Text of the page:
NAJAF, Iraq (AP) – Militants loyal to radical Shiite cleric Muqtada al-Sadr kept their hold on a revered shrine, and clashes flared in Najaf on Saturday, raising fears that a resolution to the crisis in the holy city could collapse amid bickering between Shiite leaders.

The clashes between U.S. troops and al-Sadr fighters were brief but heavy, punctuated by gunfire and explosions, with one blast hitting the street 50 yards from the sacred Imam Ali Shrine at the center of the standoff.

Marine Capt. Carrie Batson said U.S. troops came under mortar attack in the Old City and destroyed two militant mortar positions with gunfire and an Apache helicopter attack.

The fighting died down after about 45 minutes, returning the city to the relative calm that it has seen.

Still, the flare-up reflected the danger that once again peace efforts could fall apart, mired in last-minute delays. Al-Sadr’s Mahdi Army militia still held the Imam Ali Shrine, their stronghold throughout this month’s fighting, and while it has agreed to hand it over to Shiite religious authorities, the two sides are now squabbling over how to do so.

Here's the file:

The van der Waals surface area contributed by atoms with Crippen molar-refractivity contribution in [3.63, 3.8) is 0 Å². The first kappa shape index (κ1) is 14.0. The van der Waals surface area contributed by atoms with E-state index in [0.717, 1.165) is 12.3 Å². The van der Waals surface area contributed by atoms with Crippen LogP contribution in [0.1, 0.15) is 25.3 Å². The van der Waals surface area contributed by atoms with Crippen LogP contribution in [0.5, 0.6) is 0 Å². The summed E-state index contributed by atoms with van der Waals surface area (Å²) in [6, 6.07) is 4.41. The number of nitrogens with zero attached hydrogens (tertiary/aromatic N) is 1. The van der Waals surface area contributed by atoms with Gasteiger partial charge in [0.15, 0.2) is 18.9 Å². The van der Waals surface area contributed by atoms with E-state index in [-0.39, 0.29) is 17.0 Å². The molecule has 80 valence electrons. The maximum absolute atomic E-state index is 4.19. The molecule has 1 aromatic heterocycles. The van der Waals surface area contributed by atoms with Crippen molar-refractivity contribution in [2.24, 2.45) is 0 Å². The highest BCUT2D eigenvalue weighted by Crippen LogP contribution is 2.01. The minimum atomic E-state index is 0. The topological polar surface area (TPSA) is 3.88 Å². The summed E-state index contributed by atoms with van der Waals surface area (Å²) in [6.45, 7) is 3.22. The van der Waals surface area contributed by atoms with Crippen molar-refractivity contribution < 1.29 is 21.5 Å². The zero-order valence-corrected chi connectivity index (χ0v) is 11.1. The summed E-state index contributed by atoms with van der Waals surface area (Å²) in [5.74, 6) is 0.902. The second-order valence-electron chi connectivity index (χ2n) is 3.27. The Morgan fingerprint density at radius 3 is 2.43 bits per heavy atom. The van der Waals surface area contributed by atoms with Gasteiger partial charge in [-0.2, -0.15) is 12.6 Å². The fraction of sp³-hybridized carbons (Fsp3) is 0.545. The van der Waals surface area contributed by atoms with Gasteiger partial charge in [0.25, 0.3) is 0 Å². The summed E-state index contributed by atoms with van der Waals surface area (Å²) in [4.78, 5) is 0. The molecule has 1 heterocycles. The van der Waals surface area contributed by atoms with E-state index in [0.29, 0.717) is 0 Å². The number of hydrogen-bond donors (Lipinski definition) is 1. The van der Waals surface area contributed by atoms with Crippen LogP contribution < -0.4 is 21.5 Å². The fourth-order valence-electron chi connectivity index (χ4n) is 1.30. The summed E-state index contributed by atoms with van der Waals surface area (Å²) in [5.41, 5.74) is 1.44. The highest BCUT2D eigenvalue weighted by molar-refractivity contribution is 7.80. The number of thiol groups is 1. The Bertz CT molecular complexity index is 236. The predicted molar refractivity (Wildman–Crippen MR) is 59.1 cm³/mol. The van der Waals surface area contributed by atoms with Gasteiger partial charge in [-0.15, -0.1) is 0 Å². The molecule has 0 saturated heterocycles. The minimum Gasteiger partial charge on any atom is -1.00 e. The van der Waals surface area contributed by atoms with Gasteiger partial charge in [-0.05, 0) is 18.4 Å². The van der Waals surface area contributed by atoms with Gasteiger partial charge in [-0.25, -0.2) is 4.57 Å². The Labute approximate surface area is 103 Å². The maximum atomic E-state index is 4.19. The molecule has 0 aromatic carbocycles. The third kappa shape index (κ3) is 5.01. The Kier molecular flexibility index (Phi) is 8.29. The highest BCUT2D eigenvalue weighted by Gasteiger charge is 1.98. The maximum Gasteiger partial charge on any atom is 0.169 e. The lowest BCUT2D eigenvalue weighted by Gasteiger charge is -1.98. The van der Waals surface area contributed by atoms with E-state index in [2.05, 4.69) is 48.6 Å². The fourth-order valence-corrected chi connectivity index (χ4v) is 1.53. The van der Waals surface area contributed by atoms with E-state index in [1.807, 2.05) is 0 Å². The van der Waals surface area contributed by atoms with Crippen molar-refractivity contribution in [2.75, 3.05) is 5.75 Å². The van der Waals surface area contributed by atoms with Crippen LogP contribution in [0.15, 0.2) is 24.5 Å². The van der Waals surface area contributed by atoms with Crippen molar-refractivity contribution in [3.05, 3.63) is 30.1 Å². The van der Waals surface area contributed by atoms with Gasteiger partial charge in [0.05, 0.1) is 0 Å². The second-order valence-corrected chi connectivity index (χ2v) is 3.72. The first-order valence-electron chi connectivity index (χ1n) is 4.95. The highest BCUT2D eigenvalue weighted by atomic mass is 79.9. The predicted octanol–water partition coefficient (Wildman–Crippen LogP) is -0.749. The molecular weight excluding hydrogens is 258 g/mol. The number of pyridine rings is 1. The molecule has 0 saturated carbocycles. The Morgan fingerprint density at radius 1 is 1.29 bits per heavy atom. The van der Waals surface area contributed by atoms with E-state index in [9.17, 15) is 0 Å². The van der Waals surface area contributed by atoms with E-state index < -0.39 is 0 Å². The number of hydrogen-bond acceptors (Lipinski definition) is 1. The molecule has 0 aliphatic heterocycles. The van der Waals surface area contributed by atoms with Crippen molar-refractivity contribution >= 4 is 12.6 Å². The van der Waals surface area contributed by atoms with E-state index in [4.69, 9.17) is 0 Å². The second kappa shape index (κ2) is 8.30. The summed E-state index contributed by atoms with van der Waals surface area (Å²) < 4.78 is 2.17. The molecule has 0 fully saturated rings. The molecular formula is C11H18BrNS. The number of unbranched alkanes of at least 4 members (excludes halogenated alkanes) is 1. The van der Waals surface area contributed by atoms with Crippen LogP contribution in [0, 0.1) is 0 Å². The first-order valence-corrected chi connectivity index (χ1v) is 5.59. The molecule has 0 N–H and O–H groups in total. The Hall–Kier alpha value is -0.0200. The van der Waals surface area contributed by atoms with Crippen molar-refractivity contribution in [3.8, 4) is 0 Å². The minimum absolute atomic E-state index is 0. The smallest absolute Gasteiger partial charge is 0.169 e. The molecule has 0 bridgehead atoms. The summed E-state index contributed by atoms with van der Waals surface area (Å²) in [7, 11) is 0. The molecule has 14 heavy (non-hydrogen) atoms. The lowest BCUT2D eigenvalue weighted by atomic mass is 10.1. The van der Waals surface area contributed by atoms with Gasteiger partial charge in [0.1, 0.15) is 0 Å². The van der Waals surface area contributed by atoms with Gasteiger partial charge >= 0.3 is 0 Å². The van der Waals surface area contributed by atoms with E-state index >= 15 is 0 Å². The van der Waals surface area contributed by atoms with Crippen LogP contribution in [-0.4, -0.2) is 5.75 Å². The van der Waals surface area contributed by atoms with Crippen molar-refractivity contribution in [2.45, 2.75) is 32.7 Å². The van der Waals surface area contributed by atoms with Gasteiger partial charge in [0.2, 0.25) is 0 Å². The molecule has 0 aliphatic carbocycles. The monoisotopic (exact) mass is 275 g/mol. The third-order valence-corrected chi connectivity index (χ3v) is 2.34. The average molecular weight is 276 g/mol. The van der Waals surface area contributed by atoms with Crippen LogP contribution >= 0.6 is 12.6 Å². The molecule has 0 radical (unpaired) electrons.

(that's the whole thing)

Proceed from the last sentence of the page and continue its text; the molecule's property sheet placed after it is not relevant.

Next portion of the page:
Meanwhile, a series of attacks targeting U.S. and Iraqi forces throughout Iraq on Saturday killed a U.S. soldier, a Polish soldier and five Iraqis. Militants have been using car bombs, assassinations, sabotage, kidnappings and other attacks in a 16-month insurgency aimed at destabilizing the country.

But the violence in Najaf, which had spread to other Shiite communities, posed the greatest risk to the interim government of Prime Minister Ayad Allawi. Government officials had threatened to raid the mosque to set an example to other insurgent groups, but such an operation risked turning the nation’s majority Shiites against the government.

The crisis appeared on the verge of resolution Friday, when insurgents decided to remove their weapons from the shrine and said they were willing to turn the holy site over to representatives of Iraq’s top Shiite cleric, Grand Ayatollah Ali al-Husseini al-Sistani.

An Interior Ministry spokesman even claimed that police had entered the shrine, clearing it of militants and arresting gunmen. But the claim turned out to be incorrect, and officials Saturday could not be reached to explain the mistake.